immediately give people more money but they do allow them to earn and save more in the longterm.
    The causes of inequality can be divided in other ways too. One important cross-cutting division is between predistribution – what happens in markets and in the workplace where most incomes are
    initially received – and redistribution, what government does once wages and salaries are received.
    A final, cross-cutting division is between policies for lifting the bottom (lower end) and curbing the top (upper end). Since inequality, not just poverty, is the issue, there need to be policies to curb the extremes of wealth and income among the best-off and redistribute it to those in need.
  4. A framework for policies on economic inequality
    In broad terms, policies for reducing economic inequality can be divided into three groups: income inequality, wealth inequality, and long-term drivers of inequality. This builds on the Equality Network’s 2014 inequality policy matrix . Income inequality concerns the imbalances in how income (people’s weekly or monthly salary or benefit) is distributed. Policies to address these imbalances are needed in several areas, including:
    • Recognising the value of currently unpaid work, such as bringing up children
    • Skills training to ensure people can get good, high-paying jobs
    • Reducing imbalances within the workplace, by raising low wages and curbing excessive executive pay
    • Paying more generous benefits and child support payments
    • Increasing income tax rates for those most able to contribute more Wealth inequality concerns imbalances in assets (things people own or have saved, such as houses, cars, cash in the bank and investments). Policies to address it include:
    • Ensuring more people benefit if the company they work for grows in value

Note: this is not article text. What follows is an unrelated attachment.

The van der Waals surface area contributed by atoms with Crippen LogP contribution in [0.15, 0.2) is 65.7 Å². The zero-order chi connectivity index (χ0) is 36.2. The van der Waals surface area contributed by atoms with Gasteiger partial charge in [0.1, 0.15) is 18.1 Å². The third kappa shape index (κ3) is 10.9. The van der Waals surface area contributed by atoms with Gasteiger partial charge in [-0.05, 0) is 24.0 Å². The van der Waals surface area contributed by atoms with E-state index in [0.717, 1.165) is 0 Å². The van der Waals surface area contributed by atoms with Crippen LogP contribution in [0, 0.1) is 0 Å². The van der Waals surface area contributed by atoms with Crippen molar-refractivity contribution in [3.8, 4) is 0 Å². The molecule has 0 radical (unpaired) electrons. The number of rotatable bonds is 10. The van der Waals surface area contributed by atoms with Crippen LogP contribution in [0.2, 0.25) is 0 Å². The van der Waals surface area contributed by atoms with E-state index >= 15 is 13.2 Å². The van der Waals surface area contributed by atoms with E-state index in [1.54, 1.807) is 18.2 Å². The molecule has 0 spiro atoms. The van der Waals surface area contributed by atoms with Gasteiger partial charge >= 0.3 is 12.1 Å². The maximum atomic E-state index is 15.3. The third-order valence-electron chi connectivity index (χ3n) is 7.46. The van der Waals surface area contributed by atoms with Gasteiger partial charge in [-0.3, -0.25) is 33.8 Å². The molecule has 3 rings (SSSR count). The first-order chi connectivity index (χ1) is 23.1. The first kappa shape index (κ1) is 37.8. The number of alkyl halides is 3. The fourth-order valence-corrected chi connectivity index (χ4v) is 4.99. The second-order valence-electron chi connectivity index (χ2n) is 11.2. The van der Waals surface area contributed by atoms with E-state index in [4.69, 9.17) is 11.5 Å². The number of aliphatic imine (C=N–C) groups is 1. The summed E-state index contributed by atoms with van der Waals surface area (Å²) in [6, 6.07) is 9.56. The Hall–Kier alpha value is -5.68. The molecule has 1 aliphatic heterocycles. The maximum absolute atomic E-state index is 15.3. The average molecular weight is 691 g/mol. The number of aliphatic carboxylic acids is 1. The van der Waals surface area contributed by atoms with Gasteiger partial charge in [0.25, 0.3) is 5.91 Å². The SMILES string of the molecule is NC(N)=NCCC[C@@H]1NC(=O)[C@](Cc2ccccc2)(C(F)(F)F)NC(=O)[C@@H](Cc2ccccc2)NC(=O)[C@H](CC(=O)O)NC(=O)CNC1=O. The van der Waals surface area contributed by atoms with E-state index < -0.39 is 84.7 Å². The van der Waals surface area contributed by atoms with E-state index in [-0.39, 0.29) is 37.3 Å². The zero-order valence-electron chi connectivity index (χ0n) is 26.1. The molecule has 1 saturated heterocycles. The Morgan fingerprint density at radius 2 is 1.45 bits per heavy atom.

• Taxing wealth in some substantive way, either annually and/or when assets are sold
    • Redistributing that wealth to families currently unable to build up wealth stakes
    • Government-funded house-building programmes to boost the wealth of poorer families
    Long-term drivers of inequality include many things, notably inability to access quality health care and education, negative social attitudes, and people’s inability to empathise with different communities. Policies to address them include:
    • Investing more in healthcare so that all New Zealanders can access quality support
    • Investing more in education so that all young people can reach their full potential
    • Limiting donations to political parties to prevent the wealthy gaining undue influence
    • Increasing people’s awareness of issues through high-quality public broadcasting
    • Bringing different communities together to increase empathy and understanding
  5. The policies chosen
    The policies in the 2020 manifesto do not attempt to capture the full scope of change needed. Instead we have identified three things that represent some of the key responses to tackling inequality, and that would both make a significant difference and be politically feasible at this time. The Living Wage addresses predistribution elements of income inequality, while fairer benefit and child support payments address redistribution issues. A government house-building programme helps tackle wealth inequality, while taxing wealth addresses upper end and wealth inequality. And requiring the wealthy to pay their fair share provides a means of paying for other policies.
  6. In addition to these immediate changes, the Equality Network and its member organisations seek seven long-term commitments:
    • A full partnership between Māori and the Crown to fulfil the promise of Te Tiriti
    • A free healthcare system to ensure everyone can access quality health support
    • Increased education funding to ensure every child and young person has access to free, high quality public education that allows them to reach their full potential
    • A huge, sustained boost to free retraining and skills programmes to give people a better chance to find a job or new jobs where a change in employment occurs
    • Extending the law to enable industry collective bargaining
    • Curbs on political donations to stop money distorting politics
    • Broadcasting that serves the public interest Healthcare, education funding and skills training address obvious major long-term drivers of inequality and disadvantage, while curbing the influence of the wealthy on politics will remove a roadblock to pro-equality policies, as will creating a better informed and better-connected public.

Healthcare, education funding and skills training address obvious major long-term drivers of inequality and disadvantage, while curbing the influence of the wealthy on politics will remove a roadblock to pro-equality policies, as will creating a better informed and better-connected public.